COMCAST, which was recently fined $400 million by the Federal Communications Commission for violating net neutrality rules, said on Wednesday it is preparing to testify before a House oversight panel about the matter, but did not name any lawmakers who might be expected to question the speed of the service.
Comcast said in a statement that it was “reviewing our options to ensure we can fully defend ourselves in the hearing.”
FCC Chairman Ajit Pai has said that the agency will consider whether to impose a $45,000 penalty on the company if it fails to fully comply with the rules.
Comcast has also argued that its speeds have been subject to “inaccurate and misleading” claims that it is slowing or throttling Internet traffic, and that the FCC’s own review found that it did not.
Pai has been a vocal critic of Comcast’s practices and has sought to weaken the agency’s authority to regulate broadband services, including by requiring that companies that provide the Internet access service disclose the content of their network.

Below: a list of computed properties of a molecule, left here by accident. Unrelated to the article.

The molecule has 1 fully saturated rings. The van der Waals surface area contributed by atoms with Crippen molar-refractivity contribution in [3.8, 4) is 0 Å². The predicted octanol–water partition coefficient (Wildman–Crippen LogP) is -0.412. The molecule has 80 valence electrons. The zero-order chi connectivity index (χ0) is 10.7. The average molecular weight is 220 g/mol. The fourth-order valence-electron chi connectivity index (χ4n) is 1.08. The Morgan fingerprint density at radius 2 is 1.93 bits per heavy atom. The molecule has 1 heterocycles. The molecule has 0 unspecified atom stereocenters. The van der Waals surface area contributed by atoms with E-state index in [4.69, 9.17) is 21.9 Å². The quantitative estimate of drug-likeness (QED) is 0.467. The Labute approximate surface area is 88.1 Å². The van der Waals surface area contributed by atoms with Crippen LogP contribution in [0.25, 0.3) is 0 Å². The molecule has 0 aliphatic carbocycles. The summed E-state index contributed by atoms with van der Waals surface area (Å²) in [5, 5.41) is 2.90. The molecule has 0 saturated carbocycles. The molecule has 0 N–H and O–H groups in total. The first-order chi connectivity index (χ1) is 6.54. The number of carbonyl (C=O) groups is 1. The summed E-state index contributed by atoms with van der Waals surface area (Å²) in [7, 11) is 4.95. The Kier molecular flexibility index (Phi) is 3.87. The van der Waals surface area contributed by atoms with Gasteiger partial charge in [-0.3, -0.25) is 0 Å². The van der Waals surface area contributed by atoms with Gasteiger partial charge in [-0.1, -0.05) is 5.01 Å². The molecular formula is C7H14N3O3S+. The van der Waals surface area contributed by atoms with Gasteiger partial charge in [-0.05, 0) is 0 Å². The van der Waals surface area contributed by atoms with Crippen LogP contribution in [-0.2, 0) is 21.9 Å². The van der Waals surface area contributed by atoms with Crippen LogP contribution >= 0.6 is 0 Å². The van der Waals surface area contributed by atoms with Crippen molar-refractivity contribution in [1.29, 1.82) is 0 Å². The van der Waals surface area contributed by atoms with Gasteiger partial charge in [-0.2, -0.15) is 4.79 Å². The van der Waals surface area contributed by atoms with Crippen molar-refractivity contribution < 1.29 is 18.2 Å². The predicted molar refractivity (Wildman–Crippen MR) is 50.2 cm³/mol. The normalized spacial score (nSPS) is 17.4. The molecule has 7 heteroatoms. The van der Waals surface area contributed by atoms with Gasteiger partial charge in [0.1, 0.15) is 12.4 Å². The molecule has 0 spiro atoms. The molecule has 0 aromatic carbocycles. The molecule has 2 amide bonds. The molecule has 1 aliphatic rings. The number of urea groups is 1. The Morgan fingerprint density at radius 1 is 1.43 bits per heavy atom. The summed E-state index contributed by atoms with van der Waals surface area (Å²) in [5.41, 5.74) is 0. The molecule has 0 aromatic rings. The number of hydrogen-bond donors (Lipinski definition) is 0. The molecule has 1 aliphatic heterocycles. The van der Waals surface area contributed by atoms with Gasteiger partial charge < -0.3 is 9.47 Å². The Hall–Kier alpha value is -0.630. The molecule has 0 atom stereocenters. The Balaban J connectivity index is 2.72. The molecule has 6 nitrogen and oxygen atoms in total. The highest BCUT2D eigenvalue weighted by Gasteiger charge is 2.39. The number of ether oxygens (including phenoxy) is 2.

In response, Comcast said on Thursday that it would file a motion with the court to request that the commission order it to stop disclosing the speed data it has provided.
In its filing, Comcast argued that it had complied with the FCC in its previous testimony and that it intended to continue doing so.
The company also said that it “did not intend to mislead” Congress, and said that its actions were “reasonable and proportionate.”
Pai has vowed to continue his crusade against Comcast, which he has called a “disgrace” and “a threat to the internet” and a “fraud.”